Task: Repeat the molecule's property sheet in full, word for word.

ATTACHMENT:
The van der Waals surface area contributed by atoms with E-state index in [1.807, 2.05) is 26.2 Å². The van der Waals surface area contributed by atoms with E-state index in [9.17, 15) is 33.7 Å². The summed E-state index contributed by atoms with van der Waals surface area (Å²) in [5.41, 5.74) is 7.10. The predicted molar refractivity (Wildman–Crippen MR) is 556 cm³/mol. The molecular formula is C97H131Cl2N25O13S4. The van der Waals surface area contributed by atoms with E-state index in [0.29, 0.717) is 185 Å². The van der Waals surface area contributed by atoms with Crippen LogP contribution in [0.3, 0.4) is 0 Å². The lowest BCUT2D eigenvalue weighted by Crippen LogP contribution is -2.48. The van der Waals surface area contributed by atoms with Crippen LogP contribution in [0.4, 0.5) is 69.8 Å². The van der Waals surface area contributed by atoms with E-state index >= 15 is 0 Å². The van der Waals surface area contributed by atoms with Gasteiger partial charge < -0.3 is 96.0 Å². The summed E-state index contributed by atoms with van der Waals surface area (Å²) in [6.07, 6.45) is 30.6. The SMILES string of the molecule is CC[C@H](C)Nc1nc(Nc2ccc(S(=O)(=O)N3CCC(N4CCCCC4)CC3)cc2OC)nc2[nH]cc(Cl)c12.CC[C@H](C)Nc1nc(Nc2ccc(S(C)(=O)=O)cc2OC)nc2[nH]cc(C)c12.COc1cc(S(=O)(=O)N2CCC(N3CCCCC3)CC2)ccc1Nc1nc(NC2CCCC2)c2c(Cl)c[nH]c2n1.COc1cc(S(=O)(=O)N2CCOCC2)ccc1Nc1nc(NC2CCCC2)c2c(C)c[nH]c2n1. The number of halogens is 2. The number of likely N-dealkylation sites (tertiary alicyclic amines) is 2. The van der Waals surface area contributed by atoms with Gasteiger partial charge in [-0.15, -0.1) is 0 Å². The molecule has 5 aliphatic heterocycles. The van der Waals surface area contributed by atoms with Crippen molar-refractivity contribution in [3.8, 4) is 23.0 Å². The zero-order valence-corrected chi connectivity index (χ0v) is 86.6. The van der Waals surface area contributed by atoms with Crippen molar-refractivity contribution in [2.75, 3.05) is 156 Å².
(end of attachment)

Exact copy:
The van der Waals surface area contributed by atoms with E-state index in [1.807, 2.05) is 26.2 Å². The van der Waals surface area contributed by atoms with E-state index in [9.17, 15) is 33.7 Å². The summed E-state index contributed by atoms with van der Waals surface area (Å²) in [5.41, 5.74) is 7.10. The predicted molar refractivity (Wildman–Crippen MR) is 556 cm³/mol. The molecular formula is C97H131Cl2N25O13S4. The van der Waals surface area contributed by atoms with E-state index in [0.29, 0.717) is 185 Å². The van der Waals surface area contributed by atoms with Crippen LogP contribution in [0.3, 0.4) is 0 Å². The lowest BCUT2D eigenvalue weighted by Crippen LogP contribution is -2.48. The van der Waals surface area contributed by atoms with Crippen LogP contribution in [0.4, 0.5) is 69.8 Å². The van der Waals surface area contributed by atoms with E-state index >= 15 is 0 Å². The van der Waals surface area contributed by atoms with Gasteiger partial charge < -0.3 is 96.0 Å². The summed E-state index contributed by atoms with van der Waals surface area (Å²) in [6.07, 6.45) is 30.6. The SMILES string of the molecule is CC[C@H](C)Nc1nc(Nc2ccc(S(=O)(=O)N3CCC(N4CCCCC4)CC3)cc2OC)nc2[nH]cc(Cl)c12.CC[C@H](C)Nc1nc(Nc2ccc(S(C)(=O)=O)cc2OC)nc2[nH]cc(C)c12.COc1cc(S(=O)(=O)N2CCC(N3CCCCC3)CC2)ccc1Nc1nc(NC2CCCC2)c2c(Cl)c[nH]c2n1.COc1cc(S(=O)(=O)N2CCOCC2)ccc1Nc1nc(NC2CCCC2)c2c(C)c[nH]c2n1. The number of halogens is 2. The number of likely N-dealkylation sites (tertiary alicyclic amines) is 2. The van der Waals surface area contributed by atoms with Gasteiger partial charge in [-0.15, -0.1) is 0 Å². The molecule has 5 aliphatic heterocycles. The van der Waals surface area contributed by atoms with Crippen molar-refractivity contribution in [3.8, 4) is 23.0 Å². The zero-order valence-corrected chi connectivity index (χ0v) is 86.6. The van der Waals surface area contributed by atoms with Crippen molar-refractivity contribution in [2.75, 3.05) is 156 Å².